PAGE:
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This paper examines a passive cooling technique using microelectromechanical systems (MEMS) for localized thermal management of electronic devices. The prototype was designed using analytic equations, simulated using finite element methods (FEM), and fabricated using the commercial PolyMUMPs™ process. The system consisted of an electronic device simulator (EDS) and MEMS bimorph cantilever beams (MBCB) array with beams lengths of 200, 250, and 300 μm that were tested to characterize deflection and thermal behavior. The specific beam lengths were chosen to actuate in response to heating associated with the EDS (i.e. the longest beams actuated first corresponding to the hottest portion of the EDS). The results show that the beams deflected as designed when thermally actuated and effectively transferred heat away via thermal conduction. The temperature when the beams reached “net-zero” deflection (i.e. uncurled and flat) was related to the initial deflection distance while the contact deflection temperature and rate of actuation was related to beam length. Initial beam deflections, after release, and contact temperatures, when fully actuated, were approximately 5.05, 9.45, 14.05 μm, and 231, 222, 216 °C, respectively with the longer beams making contact first. This innovative passive thermal management system enables selective device cooling without requiring active control or forced convection to maintain steady-state operating temperatures for sensitive microelectronic devices.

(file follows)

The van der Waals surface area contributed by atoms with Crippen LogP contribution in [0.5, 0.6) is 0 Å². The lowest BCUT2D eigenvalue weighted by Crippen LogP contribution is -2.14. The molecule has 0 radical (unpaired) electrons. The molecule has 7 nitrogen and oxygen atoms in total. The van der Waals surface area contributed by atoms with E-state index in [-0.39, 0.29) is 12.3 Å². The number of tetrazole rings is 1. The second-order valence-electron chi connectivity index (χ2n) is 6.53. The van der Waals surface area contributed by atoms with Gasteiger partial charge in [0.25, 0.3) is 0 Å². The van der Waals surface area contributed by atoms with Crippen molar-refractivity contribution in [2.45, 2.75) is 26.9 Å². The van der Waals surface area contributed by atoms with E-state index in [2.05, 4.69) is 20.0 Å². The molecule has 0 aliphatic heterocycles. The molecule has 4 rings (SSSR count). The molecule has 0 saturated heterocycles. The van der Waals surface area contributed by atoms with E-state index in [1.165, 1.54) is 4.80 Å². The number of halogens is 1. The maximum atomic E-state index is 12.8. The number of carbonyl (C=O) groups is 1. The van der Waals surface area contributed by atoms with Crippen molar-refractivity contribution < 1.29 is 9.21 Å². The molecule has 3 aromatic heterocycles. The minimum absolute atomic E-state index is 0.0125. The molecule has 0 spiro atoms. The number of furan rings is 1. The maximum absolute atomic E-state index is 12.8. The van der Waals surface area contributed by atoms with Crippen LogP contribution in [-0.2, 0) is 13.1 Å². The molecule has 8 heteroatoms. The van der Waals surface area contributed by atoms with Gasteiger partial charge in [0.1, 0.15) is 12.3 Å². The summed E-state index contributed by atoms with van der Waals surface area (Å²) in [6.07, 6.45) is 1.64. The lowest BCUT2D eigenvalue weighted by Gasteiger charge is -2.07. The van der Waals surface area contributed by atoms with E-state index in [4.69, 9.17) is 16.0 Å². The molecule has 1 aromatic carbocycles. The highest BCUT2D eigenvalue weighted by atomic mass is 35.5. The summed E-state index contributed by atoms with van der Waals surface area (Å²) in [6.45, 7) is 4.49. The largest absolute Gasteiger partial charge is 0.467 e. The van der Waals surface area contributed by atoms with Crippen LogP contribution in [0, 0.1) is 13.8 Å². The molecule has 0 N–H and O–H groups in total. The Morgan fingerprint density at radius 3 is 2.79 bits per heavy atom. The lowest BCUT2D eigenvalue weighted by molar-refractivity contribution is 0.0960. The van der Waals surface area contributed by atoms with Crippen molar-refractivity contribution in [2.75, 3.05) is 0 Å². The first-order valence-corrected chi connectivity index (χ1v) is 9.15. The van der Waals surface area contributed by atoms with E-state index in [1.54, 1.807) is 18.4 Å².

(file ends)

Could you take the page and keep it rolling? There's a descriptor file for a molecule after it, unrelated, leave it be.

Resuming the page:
This is an open access article published by Springer Verglag and distributed under the Creative Commons Attribution License, which permits unrestricted use, distribution, and reproduction in any medium, provided the original work is properly cited. CC BY 4.0

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Experimental Mechanics